University of Wyoming Extension News

Meetings explore small hydropower possibilities in Big Horn Basin

Milt Geiger

Milt Geiger

Opportunities for agricultural producers, irrigation districts and other water users to develop small hydropower resources at existing water infrastructure will be covered in a series of meetings and roundtables in Worland, Powell and Basin Wednesday and Thursday, Jan. 7-8.

The Wyoming Business Council and State Energy Office partnered with University of Wyoming Extension and the UW School of Energy Resources to develop the Wyoming Small Hydropower Handbook, which is the foundation of the discussion, said Milt Geiger, UW Extension energy coordinator.

Geiger will offer an overview of the development process and typical characteristics of a feasible development opportunity.

 “Small hydropower offers water users the opportunity to make our Wyoming waters work even harder, producing electricity while serving the needs of irrigators and municipalities,” said Geiger.

The roundtables and presentation highlight the “where, what and how” of the evaluation process, including Wyoming case studies, he said.  Recent reports by the U.S. Bureau of Reclamation identifying potential development locations in the Big Horn Basin will be discussed.  Incentives and a simplified permitting process will also receive attention.

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UW Extension educator’s work prompts diversity enhancement award

Educator Justina Russell

Educator Justina Russell

Innovative programs and responding to the needs of her clientele earned a University of Wyoming Extension educator the organization’s Diversity Enhancement Award.

Tina Russell, who serves the Wind River Reservation and Big Horn, Fremont, Hot Springs, Park and Washakie counties, was recognized Nov. 5 during extension’s annual training in Laramie. Russell, also a 4-H educator, is based in Ethete.

Russell’s specialties include agriculture and natural resources, forestry, energy efficiency and conservation and recycling education.

Her demeanor and persistence drew praise.

“She responds to the needs of her audience and collaborates well with community organizers and colleagues with quiet persistence, friendly professionalism and cultural understanding,” wrote one nominator.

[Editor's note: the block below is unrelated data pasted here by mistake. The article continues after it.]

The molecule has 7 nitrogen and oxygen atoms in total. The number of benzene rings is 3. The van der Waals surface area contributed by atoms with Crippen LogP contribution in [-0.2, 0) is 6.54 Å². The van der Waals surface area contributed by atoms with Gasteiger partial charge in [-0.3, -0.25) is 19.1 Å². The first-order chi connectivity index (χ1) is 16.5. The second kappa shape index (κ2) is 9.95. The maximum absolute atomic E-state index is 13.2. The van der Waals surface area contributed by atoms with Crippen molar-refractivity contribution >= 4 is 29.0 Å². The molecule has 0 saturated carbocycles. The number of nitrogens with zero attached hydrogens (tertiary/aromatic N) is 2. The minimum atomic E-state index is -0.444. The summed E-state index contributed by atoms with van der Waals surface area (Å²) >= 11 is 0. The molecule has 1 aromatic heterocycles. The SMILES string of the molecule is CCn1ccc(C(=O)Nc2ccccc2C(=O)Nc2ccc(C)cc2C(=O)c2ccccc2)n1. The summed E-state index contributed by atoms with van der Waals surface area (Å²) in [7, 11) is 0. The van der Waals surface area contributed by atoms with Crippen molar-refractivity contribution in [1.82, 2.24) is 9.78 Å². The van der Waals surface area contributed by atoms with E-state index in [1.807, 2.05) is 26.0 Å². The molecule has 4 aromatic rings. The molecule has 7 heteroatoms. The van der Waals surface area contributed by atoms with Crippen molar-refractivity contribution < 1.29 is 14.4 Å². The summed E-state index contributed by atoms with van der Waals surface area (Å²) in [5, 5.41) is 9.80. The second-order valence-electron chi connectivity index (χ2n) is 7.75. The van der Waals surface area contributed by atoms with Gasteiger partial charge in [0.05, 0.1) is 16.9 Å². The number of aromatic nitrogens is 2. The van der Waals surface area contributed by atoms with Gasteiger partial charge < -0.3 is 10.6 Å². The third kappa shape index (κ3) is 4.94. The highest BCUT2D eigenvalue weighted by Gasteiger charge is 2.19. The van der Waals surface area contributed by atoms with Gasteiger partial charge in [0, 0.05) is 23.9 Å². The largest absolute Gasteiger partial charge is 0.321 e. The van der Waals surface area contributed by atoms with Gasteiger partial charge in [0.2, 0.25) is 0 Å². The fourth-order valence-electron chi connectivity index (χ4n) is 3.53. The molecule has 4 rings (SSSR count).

She has many accomplishments. Russell assembled a committee of members of the Northern Arapaho and Eastern Shoshone tribes to generate the first Wind River Reservation Leadership Program.

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Extension educator serving northwestern Wyoming begins Aug. 29

Caitlin Youngquist

Caitlin Youngquist

Caitlin Youngquist joins the Washakie County office of University of Wyoming Extension Aug. 29 as an educator serving northwestern Wyoming.

Youngquist, a member of the Agricultural and Horticultural Systems Initiative Team, will be based in Washakie County and also serve Big Horn, Hot Springs, Fremont and Park counties and the Wind River Reservation.

Youngquist was a farm planner-compost and manure specialist for the Snohomish Conservation District in Washington. She has worked as a research assistant with Washington State University Extension and a ranch manager.

She is a certified livestock adviser with WSU Extension, a trained compost facility operator, and co-owner/operator of a grass-fed beef and fresh market berry enterprise.

Her research includes agricultural uses and public perceptions of biosolids compost from rural wastewater treatment plants, large animal mortality composting, soil nutrient management, and several soil fertility, management and quality assessment projects.

Youngquist has a bachelor’s degree in animal science, a master’s degree in soil science, and completed a Ph.D. in soil science in May from Washington State University.

UW Extension educator joins Big Horn County

Mae Smith

Mae Smith

Mae Smith will begin as the University of Wyoming Extension educator in Big Horn County Monday, March 31.

Smith is based in Greybull and also serves Fremont, Hot Springs, Park and Washakie counties and the Wind River Reservation.

She has been the extension educator based in Carbon County and serving southeast Wyoming since June 2011. Her specialty is rangeland resources.

A Pinedale native, Smith graduated from Colorado State University with a master’s degree in rangeland ecosystem science. She received her bachelor’s degree in rangeland ecology and watershed management from UW in May 2008.

UW Extension chooses 4-H-ers for American Youth Leadership Program in Samoa

Four Wyoming 4-H’ers were chosen by the University of Wyoming Extension’s 4-H Youth Development Program for the American Youth Leadership Program (AYLP) in Samoa next winter.

The Wyoming 4-H-ers – along with 18 others from 10 other states – and three adults will travel to Samoa on a three-week cultural trip Dec. 11 to Jan. 1, 2014.

“We were able to select 22 youths and three adults so you can probably imagine the selection process was grueling and awesome at the same,” said Warren Crawford, 4-H youth development specialist.

The Wyoming 4-H-ers and their hometowns are: LaQuisha Buffalo, Lander; Jaycey Lindsey, Wright; Quinton Migneault, Basin; and Mary Schwope, Cowley. Additionally, JD Slagowski from Farson was chosen as one of five alternates.

Applications from 96 youths in 13 states were received and an additional 43 adult applications were submitted.

“We had another tremendous response with such an amazing quality of applicants,” said Crawford. A similar leadership trip to Mongolia occurred in 2012.

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